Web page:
U.S. Supreme Court

Wrongly Arrested NJ Man Wants Supreme Court to Hear His Case on Jailhouse Strip Searches

The U.S. Supreme Court will likely decide this month whether to accept the case of a New Jersey man who is challenging the constitutionality of jailhouse strip searches.

Albert Florence was arrested in 2005 on an outstanding warrant for an unpaid fine for a traffic offense, even though he had a document with him showing it had been paid, the New York Times reports.

The problems began during a traffic stop for speeding. Florence’s wife was driving his BMW and he was a passenger. Florence, a black man who works as a finance director at a car dealership, keeps the document showing payment handy because he believes police have a penchant for pulling over black men who drive nice cars. Despite his protests, he was held in jail for eight days and strip searched twice.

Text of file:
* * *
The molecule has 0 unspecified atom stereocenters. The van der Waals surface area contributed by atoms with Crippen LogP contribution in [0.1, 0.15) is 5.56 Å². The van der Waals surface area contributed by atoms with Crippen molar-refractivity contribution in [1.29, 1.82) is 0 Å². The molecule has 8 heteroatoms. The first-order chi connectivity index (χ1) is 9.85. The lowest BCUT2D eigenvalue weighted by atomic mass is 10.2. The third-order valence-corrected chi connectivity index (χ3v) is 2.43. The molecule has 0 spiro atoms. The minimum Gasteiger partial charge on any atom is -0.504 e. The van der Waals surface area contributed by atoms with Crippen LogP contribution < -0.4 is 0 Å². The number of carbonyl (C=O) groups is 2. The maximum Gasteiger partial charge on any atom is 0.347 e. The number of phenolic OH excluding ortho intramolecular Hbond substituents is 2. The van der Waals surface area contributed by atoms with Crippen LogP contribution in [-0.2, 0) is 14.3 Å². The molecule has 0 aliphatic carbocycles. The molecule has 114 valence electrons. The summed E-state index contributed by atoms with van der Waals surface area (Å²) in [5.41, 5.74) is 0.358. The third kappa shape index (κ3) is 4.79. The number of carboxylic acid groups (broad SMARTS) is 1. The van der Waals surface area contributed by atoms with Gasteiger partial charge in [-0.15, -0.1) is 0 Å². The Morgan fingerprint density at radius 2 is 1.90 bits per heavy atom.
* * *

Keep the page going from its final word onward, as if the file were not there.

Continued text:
According to the cert petition (PDF posted by the Times), the issue is whether the Fourth Amendment permits a jail to conduct a suspicionless strip search of every individual arrested for any minor offense.

Federal appeals courts are divided on the question, making it more likely that the court will accept the case, the Times says. Courts that allow such searches have cited the 1979 Supreme Court decision Bell v. Wolfish, which allowed strip searches of jailed detainees after contact visits with outsiders.

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